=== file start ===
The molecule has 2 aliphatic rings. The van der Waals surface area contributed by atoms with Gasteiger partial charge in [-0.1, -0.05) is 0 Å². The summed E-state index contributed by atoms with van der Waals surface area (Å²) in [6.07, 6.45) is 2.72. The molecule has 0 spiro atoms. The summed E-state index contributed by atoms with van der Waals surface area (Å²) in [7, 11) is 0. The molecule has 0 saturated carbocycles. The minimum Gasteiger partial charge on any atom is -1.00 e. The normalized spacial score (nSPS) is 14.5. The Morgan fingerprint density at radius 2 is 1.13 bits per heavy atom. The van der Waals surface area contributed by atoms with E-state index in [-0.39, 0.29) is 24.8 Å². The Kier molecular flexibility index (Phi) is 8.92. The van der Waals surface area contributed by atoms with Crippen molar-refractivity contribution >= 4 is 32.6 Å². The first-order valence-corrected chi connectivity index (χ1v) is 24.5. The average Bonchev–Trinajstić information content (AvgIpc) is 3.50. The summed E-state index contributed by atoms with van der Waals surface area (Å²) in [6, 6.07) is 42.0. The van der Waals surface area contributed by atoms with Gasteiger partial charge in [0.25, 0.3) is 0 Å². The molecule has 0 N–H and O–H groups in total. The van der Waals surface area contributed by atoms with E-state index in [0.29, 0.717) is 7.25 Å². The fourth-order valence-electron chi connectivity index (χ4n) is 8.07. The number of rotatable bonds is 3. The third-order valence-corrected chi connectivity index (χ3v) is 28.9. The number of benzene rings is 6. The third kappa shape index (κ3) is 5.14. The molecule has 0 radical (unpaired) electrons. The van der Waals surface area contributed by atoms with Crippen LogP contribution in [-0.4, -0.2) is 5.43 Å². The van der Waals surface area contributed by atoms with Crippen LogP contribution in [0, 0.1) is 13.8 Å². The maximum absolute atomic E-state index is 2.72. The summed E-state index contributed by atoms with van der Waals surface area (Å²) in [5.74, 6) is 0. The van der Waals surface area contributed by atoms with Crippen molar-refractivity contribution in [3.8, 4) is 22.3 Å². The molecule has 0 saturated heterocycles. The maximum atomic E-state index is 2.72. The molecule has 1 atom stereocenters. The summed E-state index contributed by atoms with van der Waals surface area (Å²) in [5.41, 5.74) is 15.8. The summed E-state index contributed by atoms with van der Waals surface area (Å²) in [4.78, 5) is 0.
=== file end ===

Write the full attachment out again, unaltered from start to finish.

The molecule has 2 aliphatic rings. The van der Waals surface area contributed by atoms with Gasteiger partial charge in [-0.1, -0.05) is 0 Å². The summed E-state index contributed by atoms with van der Waals surface area (Å²) in [6.07, 6.45) is 2.72. The molecule has 0 spiro atoms. The summed E-state index contributed by atoms with van der Waals surface area (Å²) in [7, 11) is 0. The molecule has 0 saturated carbocycles. The minimum Gasteiger partial charge on any atom is -1.00 e. The normalized spacial score (nSPS) is 14.5. The Morgan fingerprint density at radius 2 is 1.13 bits per heavy atom. The van der Waals surface area contributed by atoms with E-state index in [-0.39, 0.29) is 24.8 Å². The Kier molecular flexibility index (Phi) is 8.92. The van der Waals surface area contributed by atoms with Crippen molar-refractivity contribution >= 4 is 32.6 Å². The first-order valence-corrected chi connectivity index (χ1v) is 24.5. The average Bonchev–Trinajstić information content (AvgIpc) is 3.50. The summed E-state index contributed by atoms with van der Waals surface area (Å²) in [6, 6.07) is 42.0. The van der Waals surface area contributed by atoms with Gasteiger partial charge in [0.25, 0.3) is 0 Å². The molecule has 0 N–H and O–H groups in total. The van der Waals surface area contributed by atoms with E-state index in [0.29, 0.717) is 7.25 Å². The fourth-order valence-electron chi connectivity index (χ4n) is 8.07. The number of rotatable bonds is 3. The third-order valence-corrected chi connectivity index (χ3v) is 28.9. The number of benzene rings is 6. The third kappa shape index (κ3) is 5.14. The molecule has 0 radical (unpaired) electrons. The van der Waals surface area contributed by atoms with Crippen LogP contribution in [-0.4, -0.2) is 5.43 Å². The van der Waals surface area contributed by atoms with Crippen LogP contribution in [0, 0.1) is 13.8 Å². The maximum absolute atomic E-state index is 2.72. The summed E-state index contributed by atoms with van der Waals surface area (Å²) in [5.74, 6) is 0. The van der Waals surface area contributed by atoms with Crippen molar-refractivity contribution in [3.8, 4) is 22.3 Å². The molecule has 0 saturated heterocycles. The maximum atomic E-state index is 2.72. The molecule has 1 atom stereocenters. The summed E-state index contributed by atoms with van der Waals surface area (Å²) in [5.41, 5.74) is 15.8. The summed E-state index contributed by atoms with van der Waals surface area (Å²) in [4.78, 5) is 0.